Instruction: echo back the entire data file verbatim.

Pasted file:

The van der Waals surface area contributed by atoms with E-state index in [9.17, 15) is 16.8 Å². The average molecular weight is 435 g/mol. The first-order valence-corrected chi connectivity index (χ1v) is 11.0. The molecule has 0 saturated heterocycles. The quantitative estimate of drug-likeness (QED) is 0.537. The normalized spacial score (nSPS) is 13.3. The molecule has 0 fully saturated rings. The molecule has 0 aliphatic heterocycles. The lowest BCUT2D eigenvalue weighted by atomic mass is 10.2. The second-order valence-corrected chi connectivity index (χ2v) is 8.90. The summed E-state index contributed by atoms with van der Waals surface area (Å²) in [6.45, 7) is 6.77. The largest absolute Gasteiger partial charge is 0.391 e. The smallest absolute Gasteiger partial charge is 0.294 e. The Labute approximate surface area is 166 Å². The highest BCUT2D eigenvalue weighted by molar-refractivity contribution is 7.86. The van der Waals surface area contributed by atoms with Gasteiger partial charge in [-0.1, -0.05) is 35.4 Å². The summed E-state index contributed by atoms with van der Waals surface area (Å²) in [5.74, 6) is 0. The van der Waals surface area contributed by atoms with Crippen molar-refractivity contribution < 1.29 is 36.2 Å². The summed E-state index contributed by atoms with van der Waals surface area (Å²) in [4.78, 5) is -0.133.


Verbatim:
The van der Waals surface area contributed by atoms with E-state index in [9.17, 15) is 16.8 Å². The average molecular weight is 435 g/mol. The first-order valence-corrected chi connectivity index (χ1v) is 11.0. The molecule has 0 saturated heterocycles. The quantitative estimate of drug-likeness (QED) is 0.537. The normalized spacial score (nSPS) is 13.3. The molecule has 0 fully saturated rings. The molecule has 0 aliphatic heterocycles. The lowest BCUT2D eigenvalue weighted by atomic mass is 10.2. The second-order valence-corrected chi connectivity index (χ2v) is 8.90. The summed E-state index contributed by atoms with van der Waals surface area (Å²) in [6.45, 7) is 6.77. The largest absolute Gasteiger partial charge is 0.391 e. The smallest absolute Gasteiger partial charge is 0.294 e. The Labute approximate surface area is 166 Å². The highest BCUT2D eigenvalue weighted by molar-refractivity contribution is 7.86. The van der Waals surface area contributed by atoms with Gasteiger partial charge in [-0.1, -0.05) is 35.4 Å². The summed E-state index contributed by atoms with van der Waals surface area (Å²) in [5.74, 6) is 0. The van der Waals surface area contributed by atoms with Crippen molar-refractivity contribution < 1.29 is 36.2 Å². The summed E-state index contributed by atoms with van der Waals surface area (Å²) in [4.78, 5) is -0.133.